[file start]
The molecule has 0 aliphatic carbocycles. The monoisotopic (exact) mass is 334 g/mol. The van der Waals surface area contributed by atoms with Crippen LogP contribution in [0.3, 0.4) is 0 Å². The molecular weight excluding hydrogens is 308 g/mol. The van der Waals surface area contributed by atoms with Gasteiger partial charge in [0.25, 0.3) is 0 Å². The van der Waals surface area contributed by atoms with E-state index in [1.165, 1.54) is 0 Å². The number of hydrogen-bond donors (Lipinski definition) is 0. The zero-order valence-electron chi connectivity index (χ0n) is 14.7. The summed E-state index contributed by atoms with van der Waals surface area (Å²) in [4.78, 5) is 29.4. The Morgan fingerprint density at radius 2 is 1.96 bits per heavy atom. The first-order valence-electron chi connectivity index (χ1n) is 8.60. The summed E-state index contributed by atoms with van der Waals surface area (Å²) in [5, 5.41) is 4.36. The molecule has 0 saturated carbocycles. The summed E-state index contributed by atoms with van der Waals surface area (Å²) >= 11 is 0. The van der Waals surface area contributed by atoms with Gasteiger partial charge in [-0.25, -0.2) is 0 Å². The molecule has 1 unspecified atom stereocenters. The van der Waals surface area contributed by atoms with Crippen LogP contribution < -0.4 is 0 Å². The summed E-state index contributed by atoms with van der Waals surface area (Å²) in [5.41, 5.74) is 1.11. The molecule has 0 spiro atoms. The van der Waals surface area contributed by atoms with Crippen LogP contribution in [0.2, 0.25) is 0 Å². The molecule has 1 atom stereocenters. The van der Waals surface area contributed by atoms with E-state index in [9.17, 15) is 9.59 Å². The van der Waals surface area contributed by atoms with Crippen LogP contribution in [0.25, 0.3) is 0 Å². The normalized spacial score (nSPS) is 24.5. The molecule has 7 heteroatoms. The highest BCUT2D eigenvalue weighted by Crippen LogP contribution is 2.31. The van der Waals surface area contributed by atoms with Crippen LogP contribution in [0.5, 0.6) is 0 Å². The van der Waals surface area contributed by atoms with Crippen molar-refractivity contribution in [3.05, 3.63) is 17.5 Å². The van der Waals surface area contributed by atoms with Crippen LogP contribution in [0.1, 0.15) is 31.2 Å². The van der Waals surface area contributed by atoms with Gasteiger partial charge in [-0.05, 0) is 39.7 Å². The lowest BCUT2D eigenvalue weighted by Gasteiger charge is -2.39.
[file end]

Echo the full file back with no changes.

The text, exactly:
The molecule has 0 aliphatic carbocycles. The monoisotopic (exact) mass is 334 g/mol. The van der Waals surface area contributed by atoms with Crippen LogP contribution in [0.3, 0.4) is 0 Å². The molecular weight excluding hydrogens is 308 g/mol. The van der Waals surface area contributed by atoms with Gasteiger partial charge in [0.25, 0.3) is 0 Å². The van der Waals surface area contributed by atoms with E-state index in [1.165, 1.54) is 0 Å². The number of hydrogen-bond donors (Lipinski definition) is 0. The zero-order valence-electron chi connectivity index (χ0n) is 14.7. The summed E-state index contributed by atoms with van der Waals surface area (Å²) in [4.78, 5) is 29.4. The Morgan fingerprint density at radius 2 is 1.96 bits per heavy atom. The first-order valence-electron chi connectivity index (χ1n) is 8.60. The summed E-state index contributed by atoms with van der Waals surface area (Å²) in [5, 5.41) is 4.36. The molecule has 0 saturated carbocycles. The summed E-state index contributed by atoms with van der Waals surface area (Å²) >= 11 is 0. The van der Waals surface area contributed by atoms with Gasteiger partial charge in [-0.25, -0.2) is 0 Å². The molecule has 1 unspecified atom stereocenters. The van der Waals surface area contributed by atoms with Crippen LogP contribution < -0.4 is 0 Å². The summed E-state index contributed by atoms with van der Waals surface area (Å²) in [5.41, 5.74) is 1.11. The molecule has 0 spiro atoms. The van der Waals surface area contributed by atoms with Crippen LogP contribution in [0.2, 0.25) is 0 Å². The molecule has 1 atom stereocenters. The van der Waals surface area contributed by atoms with E-state index in [9.17, 15) is 9.59 Å². The van der Waals surface area contributed by atoms with Crippen LogP contribution in [0.25, 0.3) is 0 Å². The normalized spacial score (nSPS) is 24.5. The molecule has 7 heteroatoms. The highest BCUT2D eigenvalue weighted by Crippen LogP contribution is 2.31. The van der Waals surface area contributed by atoms with Crippen LogP contribution in [0.5, 0.6) is 0 Å². The van der Waals surface area contributed by atoms with Crippen molar-refractivity contribution in [3.05, 3.63) is 17.5 Å². The van der Waals surface area contributed by atoms with Crippen LogP contribution in [0.1, 0.15) is 31.2 Å². The van der Waals surface area contributed by atoms with Gasteiger partial charge in [-0.05, 0) is 39.7 Å². The lowest BCUT2D eigenvalue weighted by Gasteiger charge is -2.39.